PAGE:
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Consumer debt hampers growth: EDC

Canada’s economic growth will remain constrained in 2024, according to Export Development Canada.

Gross Domestic Product is expected to expand by a paltry 0.9 per cent. Sizeable debt-servicing requirements have forced the Canadian consumer to focus on saving over spending.

“We see an extremely weak consumer, a heavily indebted consumer here in Canada, which is holding back our ability to grow,” said EDC chief economist Stuart Bergman.

The debt-to-income ratio in Canada is 187 per cent, which is far higher than in the United States. Consumers are spending 15 cents of every dollar of disposable income to service debt.

“That is going to hold the Canadian consumer back as long as interest rates remain at currently elevated levels,” said Bergman.

EDC is forecasting three interest rate cuts in 2024, with the first coming in June.

“It’s still very much our base case, but my confidence level around that June pivot has come down quite a bit,” he said. “There’s a good chance we’ll see that pushed out into the fall.”

Other analysts think interest rates will remain flat or even rise in 2024.

EDC expects the Canadian dollar to average US$0.74 in 2024 and then climb to $0.78 in 2025, which isn’t great news for farmers.

“Obviously it hurts our competitiveness,” said Bergman.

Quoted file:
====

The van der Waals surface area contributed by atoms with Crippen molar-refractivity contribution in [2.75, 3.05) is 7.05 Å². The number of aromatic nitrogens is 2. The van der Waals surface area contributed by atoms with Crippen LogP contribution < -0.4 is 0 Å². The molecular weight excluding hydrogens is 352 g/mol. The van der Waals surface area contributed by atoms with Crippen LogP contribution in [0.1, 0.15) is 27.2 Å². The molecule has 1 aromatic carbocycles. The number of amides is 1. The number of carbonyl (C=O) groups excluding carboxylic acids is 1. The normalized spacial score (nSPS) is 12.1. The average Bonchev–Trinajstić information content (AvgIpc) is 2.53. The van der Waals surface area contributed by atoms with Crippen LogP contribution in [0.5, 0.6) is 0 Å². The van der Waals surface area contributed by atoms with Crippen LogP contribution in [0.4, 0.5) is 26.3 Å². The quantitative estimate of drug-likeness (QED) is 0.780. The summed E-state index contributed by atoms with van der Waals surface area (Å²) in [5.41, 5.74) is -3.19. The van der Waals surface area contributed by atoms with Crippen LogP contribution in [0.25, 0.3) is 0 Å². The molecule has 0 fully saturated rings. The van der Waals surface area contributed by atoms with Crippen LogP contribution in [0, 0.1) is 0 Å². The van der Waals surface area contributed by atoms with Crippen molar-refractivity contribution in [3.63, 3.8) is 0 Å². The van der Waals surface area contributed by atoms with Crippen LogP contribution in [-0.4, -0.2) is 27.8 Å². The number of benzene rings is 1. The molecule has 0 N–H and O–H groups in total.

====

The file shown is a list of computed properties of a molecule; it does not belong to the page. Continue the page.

Many agricultural commodities are priced in U.S. dollars and that means fewer Canadian dollars per U.S. dollar. But

$0.78 is still a “relatively comfortable” level for exporters. The mid-80 cent range would be far more troubling.

Canada’s top export markets for agricultural commodities are the U.S. and China.

American consumers have done a better job than Canadian consumers of repairing their balance sheets over the last 15 years and a resilient labour market in that country has supported steady growth in wages and employment.

That has generated a “spending splurge” that should result in an economic growth rate of 2.3 per cent in 2024.

Inflation is cooling in the U.S., which may result in interest rate relief in the second half of this year.

China’s economy continues to weaken with a 4.7 per cent increase in GDP forecast for 2024 and a 4.4 per cent hike in 2025. That is down from the double-digit growth rates of the early 2000s.

“Despite fiscal stimulus and modest monetary policy easing, the effects of the country’s property sector slowdown and weak consumer and business confidence will persist,” said Bergman.

Consumers are paying down debt rather than buying more stuff, which could result in softer prices for many commodities.

“We’re not seeing great things out of China,” he said.

Bergman worries that the property sector “meltdown” in China could spill over and harm the country’s banking industry.

“That’s something that agricultural exporters need to be concerned about.”

EDC expects the world economy to grow by 2.9 per cent in 2024, which is considered “fairly soft.” Growth should return to pre-pandemic levels of 3.3 per cent in 2025 due in a large part to lower interest rates.

But those global forecasts come with a high degree of uncertainty due to the considerable geopolitical volatility that exists today.

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